About the book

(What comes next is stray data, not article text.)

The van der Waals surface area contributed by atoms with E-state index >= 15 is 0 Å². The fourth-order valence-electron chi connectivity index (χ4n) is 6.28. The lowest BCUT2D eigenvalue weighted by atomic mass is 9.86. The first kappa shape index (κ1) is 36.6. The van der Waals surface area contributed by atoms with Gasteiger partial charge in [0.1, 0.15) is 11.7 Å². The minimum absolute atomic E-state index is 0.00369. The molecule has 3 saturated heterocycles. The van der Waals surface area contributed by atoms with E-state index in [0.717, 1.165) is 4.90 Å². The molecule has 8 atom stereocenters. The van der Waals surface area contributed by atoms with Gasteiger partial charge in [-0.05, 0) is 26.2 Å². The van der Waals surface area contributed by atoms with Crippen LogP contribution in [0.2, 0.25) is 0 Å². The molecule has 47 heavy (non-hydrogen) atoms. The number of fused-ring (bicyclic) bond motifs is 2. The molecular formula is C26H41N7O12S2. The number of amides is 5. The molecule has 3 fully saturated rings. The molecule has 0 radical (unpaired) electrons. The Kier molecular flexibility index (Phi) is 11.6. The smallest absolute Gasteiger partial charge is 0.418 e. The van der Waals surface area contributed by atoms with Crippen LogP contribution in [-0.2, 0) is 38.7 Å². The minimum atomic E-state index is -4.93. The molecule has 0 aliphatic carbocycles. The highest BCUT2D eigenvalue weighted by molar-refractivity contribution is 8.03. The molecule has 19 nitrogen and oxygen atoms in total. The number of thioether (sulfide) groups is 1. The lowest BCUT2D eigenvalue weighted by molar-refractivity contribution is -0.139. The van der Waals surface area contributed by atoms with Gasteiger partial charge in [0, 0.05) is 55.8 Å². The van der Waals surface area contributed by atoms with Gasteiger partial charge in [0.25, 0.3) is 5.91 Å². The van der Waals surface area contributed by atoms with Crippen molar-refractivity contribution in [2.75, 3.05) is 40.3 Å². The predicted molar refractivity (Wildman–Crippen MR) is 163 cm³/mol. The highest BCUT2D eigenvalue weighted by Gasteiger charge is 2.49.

Tumorigenesis, the transformation of normal cells into cancer cells, is dependent on the change of primary DNA sequence with the effect of oncogenic mutations, gene fusions and amplifications. Apart from multiple genomic alterations, epigenetic changes such as amino acid modifications in histones and changes in the methylation of cytosine bases are also common in cancer. During continuous proliferation, cancer cells must sustain their energy source and metabolite pools for building macromolecules, which are needed for continuous proliferation. These requirements are accomplished in most cancer cells as an adaptation mechanism of a survival advantage or a consequence of continuous tumor growth The mechanisms behind the reprogramming of cellular metabolism, also include multiple genetic alterations in oncogenes and tumor suppressor genes, epigenetic modifications and mutations in metabolic enzymes. The molecular and metabolic profiles of cancer cells, which are crucial for their unlimited proliferation and survival, are also important to distinguish them from normal cells.